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A catastrophic shipwreck few remember changed the course of Alaska history

  • Author: Anchorage Daily News editorial board
    | Opinion
  • Updated: October 25, 2018
  • Published October 25, 2018

The Princess Sophia underway with passengers on deck. (Alaska State Library, John Grainger Photo Collection, P255-79-79)

Exactly 100 years ago, the deadliest maritime disaster in Alaska history took place as a storm raged through the Lynn Canal north of Juneau. The SS Princess Sophia, which had run aground on Vanderbilt Reef, foundered and sank on Oct. 25, 1918, with 343 Alaskans and Canadians on board. Despite several previous efforts to get to the ship and offload passengers, no vessels could reach the Princess Sophia in time. Every man, woman and child on board died that night.

The Princess Sophia was the last boat south in 1918, carrying Alaskans and Yukoners down the Inside Passage from the gold fields. After leaving Skagway on Oct. 23, the ship ran hard aground on Vanderbilt Reef in Lynn Canal at 2 a.m. on Oct. 24. She remained hung up on the reef all day, and attempts by Juneau-based boats to reach the Sophia and offload passengers were aborted out of fears the bad weather could result in deaths of those who boarded lifeboats.

On Oct. 25, the force of a severe winter storm greatly increased. Snow pelted down, and the waves and wind buffeted the Princess Sophia and dragged her off the reef into deeper water. Frantic radio broadcasts from the ship conveyed the desperation of those on board. "For God's sake, hurry, the water is in my room," the radio operator wired to another vessel, which was in a protected anchorage waiting for an opportunity to render aid.

The last transmission from the Princess Sophia came minutes later, after the rescue ship told the radio operator to conserve battery power:  "All right, I will. You talk to me so I know you are coming."

By the time vessels reached the shipwreck site, there was no one to save. All had drowned or died of hypothermia. No lifeboats reached shore; it's not clear any were ever launched amid the intense weather conditions of the ship's final hours. The only survivor was reported to be a dog, an English setter that made it to shore and was found days later.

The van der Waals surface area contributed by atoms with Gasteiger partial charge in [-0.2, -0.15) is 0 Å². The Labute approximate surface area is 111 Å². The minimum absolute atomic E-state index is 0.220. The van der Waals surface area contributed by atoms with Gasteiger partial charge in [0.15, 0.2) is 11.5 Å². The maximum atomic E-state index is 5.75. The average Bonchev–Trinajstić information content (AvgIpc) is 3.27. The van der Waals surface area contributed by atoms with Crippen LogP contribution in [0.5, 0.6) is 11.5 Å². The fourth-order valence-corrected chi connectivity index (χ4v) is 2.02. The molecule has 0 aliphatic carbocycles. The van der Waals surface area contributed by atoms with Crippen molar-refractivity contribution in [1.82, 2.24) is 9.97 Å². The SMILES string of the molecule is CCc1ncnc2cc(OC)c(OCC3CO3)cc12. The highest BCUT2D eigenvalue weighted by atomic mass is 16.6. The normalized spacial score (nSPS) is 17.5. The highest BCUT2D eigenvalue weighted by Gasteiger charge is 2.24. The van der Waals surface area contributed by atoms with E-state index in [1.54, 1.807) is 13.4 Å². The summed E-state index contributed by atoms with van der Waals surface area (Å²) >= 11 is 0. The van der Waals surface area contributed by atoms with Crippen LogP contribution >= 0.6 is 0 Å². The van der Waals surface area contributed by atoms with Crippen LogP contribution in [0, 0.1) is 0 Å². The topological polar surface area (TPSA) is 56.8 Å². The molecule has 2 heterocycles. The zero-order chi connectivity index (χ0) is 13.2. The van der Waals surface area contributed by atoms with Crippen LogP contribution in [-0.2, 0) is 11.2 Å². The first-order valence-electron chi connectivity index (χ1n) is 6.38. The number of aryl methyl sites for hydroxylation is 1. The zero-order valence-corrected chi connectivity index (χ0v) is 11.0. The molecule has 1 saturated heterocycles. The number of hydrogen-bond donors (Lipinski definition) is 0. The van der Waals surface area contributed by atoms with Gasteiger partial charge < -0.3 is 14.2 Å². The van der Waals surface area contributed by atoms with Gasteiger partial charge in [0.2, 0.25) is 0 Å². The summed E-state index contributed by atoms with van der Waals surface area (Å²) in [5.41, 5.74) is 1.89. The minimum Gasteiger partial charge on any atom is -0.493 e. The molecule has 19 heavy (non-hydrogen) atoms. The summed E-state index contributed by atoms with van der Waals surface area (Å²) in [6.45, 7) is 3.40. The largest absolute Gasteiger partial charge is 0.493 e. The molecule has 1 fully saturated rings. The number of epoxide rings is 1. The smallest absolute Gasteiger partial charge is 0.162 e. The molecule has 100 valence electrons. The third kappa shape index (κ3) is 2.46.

It's hard to quantify the magnitude of the loss of the Princess Sophia and its passengers to Alaska. In terms of population, Alaska is a small state now; in 1918, it was a tiny territory. In 1920, Alaska's recorded population stood at roughly 55,000 total. Anchorage had a population of 1,856. Fairbanks' population was 1,155. The fledgling territory had already lost thousands of its young men to fight in the first World War; soon it would lose thousands more of its residents, particularly in Alaska Native villages, as the 1918 Spanish flu pandemic made a late arrival in the north country.

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And some of those on board the Princess Sophia were irreplaceable. Fairbanks resident Henry B. Parkin, an inaugural member of the University of Alaska's Board of Regents, went down with the ship, as did hundreds of miners, merchants, community members and their families.

Perhaps the greatest loss of all was Walter Harper, the Koyukon Athabascan man who had been the first to set foot atop Denali. Only 25 years old at the time of his death, Harper was already a legend in Alaska, serving as the right hand of Episcopal archdeacon Hudson Stuck. He had married his wife, Francis Wells, in Fort Yukon only a month before the shipwreck. The couple was headed to the Lower 48 so that Harper could attend medical school and his wife could work for the Red Cross. It's hard to say what would have taken place if Harper hadn't perished, but it seems certain he would have been a strong leader for his people and the territory, and one it could ill afford to lose.

Losses resonate widely in a place like Alaska, and that was especially the case for the Princess Sophia. Because World War I ended just as the news of the disaster reached Seattle, and because no survivors could tell its story, the magnitude of the wreck and its effects haven't been fully recognized. Almost no one outside Alaska and the Yukon even knows it took place. But the loss was a gut-punch for a land already reeling from other world events, and as we live in the towns established by those who died aboard the Princess Sophia a century ago, we should remember their loss and what it meant for a fledgling territory struggling to find its way forward.

The views expressed here are those of the Anchorage Daily News, as expressed by its editorial board, which welcomes a broad range of viewpoints. Current editorial board members are Ryan Binkley, Andy Pennington, Julia O'Malley, Tom Hewitt and Andrew Jensen. To submit a piece for consideration, email Send submissions shorter than 200 words to or click here to submit via any web browser.

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